You can trace the musical “bloodlines” of guitarist Mary Halvorson’s group through an impressive chart of more than a decade’s worth of important, cutting edge jazz outfits.
She’s worked with Mark Ribot and Tim Berne but her time spent playing in a couple of Anthony Braxton’s bands may have made the biggest impact on her approach to music.
Halvorson’s compatriots in Reverse Blue (reed player Chris Speed, bassist Elvind Opsvik, and drummer Tomas Fujiwara) have worked with her in other settings and with other leaders but, as members of this particular quartet, they’ve helped create some of the most consistently interesting jazz music of the past decade.
Now, having said that and despite playing to a nearly full house during their concert on Sunday as part of the Art of Jazz series at the Albright-Knox Art Gallery, it doesn’t mean that Halvorson and company are breaking attendance records and playing arenas. Their musical ideas inhabit a space separate from the norm and play best to a specific audience, one willing to hear sonic experiments which frequently venture into under-explored realms.
Most of the 90-minute set list consisted of a dozen pieces of music, some of them with roots in the project that gave Reverse Blue its name – plus a couple of extra tunes tacked onto the program for good measure.
The concert began with “Torturer’s Reverse Delight,” “Reverse Blue” “and “Hako,” establishing Halvorson’s sonic palette, along with a penchant for providing a subtly intriguing backdrop for her associates. It was the kind of support where her instrumental voice, as much as it floated between the spaces left in a sea of group symbiosis, was never overshadowed.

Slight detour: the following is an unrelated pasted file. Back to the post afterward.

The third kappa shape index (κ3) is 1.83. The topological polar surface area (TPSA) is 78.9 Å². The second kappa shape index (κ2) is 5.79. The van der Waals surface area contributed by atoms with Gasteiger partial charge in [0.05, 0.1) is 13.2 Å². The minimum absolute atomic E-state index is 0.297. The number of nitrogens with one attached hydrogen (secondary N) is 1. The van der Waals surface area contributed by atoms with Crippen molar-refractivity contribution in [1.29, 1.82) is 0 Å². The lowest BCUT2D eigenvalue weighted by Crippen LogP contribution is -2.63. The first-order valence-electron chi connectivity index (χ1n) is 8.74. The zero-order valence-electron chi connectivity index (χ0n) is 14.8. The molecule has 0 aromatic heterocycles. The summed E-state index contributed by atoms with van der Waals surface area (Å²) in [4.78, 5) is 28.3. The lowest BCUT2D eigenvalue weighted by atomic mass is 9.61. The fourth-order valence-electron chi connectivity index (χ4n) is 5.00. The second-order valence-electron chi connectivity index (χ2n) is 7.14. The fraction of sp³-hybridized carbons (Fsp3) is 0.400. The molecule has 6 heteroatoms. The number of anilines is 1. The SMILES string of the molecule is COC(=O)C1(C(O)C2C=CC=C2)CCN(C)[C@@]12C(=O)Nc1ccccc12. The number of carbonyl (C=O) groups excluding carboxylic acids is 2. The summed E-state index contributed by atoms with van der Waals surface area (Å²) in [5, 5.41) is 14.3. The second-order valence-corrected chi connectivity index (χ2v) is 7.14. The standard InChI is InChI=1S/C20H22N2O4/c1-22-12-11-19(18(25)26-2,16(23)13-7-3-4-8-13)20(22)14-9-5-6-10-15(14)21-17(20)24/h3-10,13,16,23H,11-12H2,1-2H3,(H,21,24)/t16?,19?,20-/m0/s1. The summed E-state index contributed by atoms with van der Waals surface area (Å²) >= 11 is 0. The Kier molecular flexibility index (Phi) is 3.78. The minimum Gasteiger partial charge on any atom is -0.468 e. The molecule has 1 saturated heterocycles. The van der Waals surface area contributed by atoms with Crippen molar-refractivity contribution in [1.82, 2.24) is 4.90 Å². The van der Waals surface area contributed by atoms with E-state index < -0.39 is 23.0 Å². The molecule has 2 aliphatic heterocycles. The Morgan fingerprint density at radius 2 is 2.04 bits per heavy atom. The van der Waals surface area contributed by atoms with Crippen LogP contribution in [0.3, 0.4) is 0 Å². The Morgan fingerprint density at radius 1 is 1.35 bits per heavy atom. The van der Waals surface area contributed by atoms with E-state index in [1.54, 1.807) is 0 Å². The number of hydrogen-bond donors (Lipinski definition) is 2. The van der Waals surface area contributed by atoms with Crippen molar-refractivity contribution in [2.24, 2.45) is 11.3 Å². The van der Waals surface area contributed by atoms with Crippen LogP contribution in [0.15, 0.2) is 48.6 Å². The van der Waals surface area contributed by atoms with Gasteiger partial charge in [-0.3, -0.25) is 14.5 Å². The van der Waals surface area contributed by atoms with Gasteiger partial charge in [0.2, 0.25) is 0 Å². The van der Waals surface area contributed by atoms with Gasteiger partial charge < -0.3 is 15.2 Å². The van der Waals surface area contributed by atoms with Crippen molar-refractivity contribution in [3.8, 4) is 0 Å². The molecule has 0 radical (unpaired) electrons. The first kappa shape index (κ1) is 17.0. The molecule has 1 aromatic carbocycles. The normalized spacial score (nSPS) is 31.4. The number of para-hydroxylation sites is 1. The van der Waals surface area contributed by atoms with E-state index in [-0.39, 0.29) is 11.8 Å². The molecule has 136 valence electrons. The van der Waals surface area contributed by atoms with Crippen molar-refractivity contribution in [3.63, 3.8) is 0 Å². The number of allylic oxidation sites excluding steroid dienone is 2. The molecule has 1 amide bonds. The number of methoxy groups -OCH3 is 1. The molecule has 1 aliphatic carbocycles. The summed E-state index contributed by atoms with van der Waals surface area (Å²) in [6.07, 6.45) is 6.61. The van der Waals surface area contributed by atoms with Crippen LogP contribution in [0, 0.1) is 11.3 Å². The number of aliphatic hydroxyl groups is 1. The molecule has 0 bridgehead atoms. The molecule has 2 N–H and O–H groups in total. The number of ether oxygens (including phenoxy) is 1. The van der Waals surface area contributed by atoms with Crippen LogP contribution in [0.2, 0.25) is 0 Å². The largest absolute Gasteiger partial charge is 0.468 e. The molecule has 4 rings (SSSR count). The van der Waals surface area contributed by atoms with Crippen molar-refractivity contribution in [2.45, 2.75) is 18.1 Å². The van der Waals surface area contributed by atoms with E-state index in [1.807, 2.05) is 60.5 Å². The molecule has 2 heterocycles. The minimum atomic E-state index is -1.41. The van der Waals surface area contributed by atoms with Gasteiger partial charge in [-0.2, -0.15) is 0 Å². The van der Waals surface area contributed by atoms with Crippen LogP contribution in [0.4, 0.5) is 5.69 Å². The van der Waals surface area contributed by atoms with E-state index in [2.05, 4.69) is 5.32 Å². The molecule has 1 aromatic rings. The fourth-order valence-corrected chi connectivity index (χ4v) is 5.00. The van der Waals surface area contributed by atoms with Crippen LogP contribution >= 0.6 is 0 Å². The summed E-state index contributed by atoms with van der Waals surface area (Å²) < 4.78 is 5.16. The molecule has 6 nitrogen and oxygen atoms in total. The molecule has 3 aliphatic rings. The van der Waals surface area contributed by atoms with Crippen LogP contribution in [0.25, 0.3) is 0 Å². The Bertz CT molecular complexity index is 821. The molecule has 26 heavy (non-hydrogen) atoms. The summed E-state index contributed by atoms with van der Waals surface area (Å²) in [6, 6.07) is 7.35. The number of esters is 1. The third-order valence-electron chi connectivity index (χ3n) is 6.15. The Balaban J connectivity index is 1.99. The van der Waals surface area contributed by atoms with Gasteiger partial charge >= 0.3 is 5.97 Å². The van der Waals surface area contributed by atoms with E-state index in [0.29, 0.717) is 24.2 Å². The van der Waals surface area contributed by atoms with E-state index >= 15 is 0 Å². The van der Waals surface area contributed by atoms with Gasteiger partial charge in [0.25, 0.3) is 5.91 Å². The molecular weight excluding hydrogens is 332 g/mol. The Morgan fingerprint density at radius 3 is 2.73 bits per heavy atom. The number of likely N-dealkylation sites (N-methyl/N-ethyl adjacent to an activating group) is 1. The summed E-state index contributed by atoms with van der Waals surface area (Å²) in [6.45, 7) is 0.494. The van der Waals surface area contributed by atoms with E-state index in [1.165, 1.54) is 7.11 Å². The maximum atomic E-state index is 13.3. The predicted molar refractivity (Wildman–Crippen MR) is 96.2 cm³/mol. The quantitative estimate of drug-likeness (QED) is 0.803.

OK. That sounds like a bit of critic’s fluff but it was meant to broach the way the musicians interacted with each other. Halvorson was the leader, her name was the draw, and she wrote most of the music played – although Speed, Opsvik and Fujiwara all contributed works played. What happened, though, was a group effort where like-minded intellects played their parts with impressive grace and bonhomie.
There were moments when Speed’s clarinet (or saxophone) and Halvorson’s guitar ran phrases in tandem before winding around each other. You could say the same thing about the interplay of the Opsvik/Fujiwara rhythm section.
The result was a bit like listening to an audible DNA structure. This was a quartet created from a deceptively simple lineup of subunits sharing a similar musical viewpoint but different enough to add their own artistic spins to the whole being created.
By the end of the concert and before performing their final tune (“Thinking Red”), Halvorson thanked the audience for allowing the musicians the opportunity to play for them. The audience, in turn, gave the musicians a standing ovation. Realistically, you can’t ask for anything better.
Sunday in Albright-Knox Art Gallery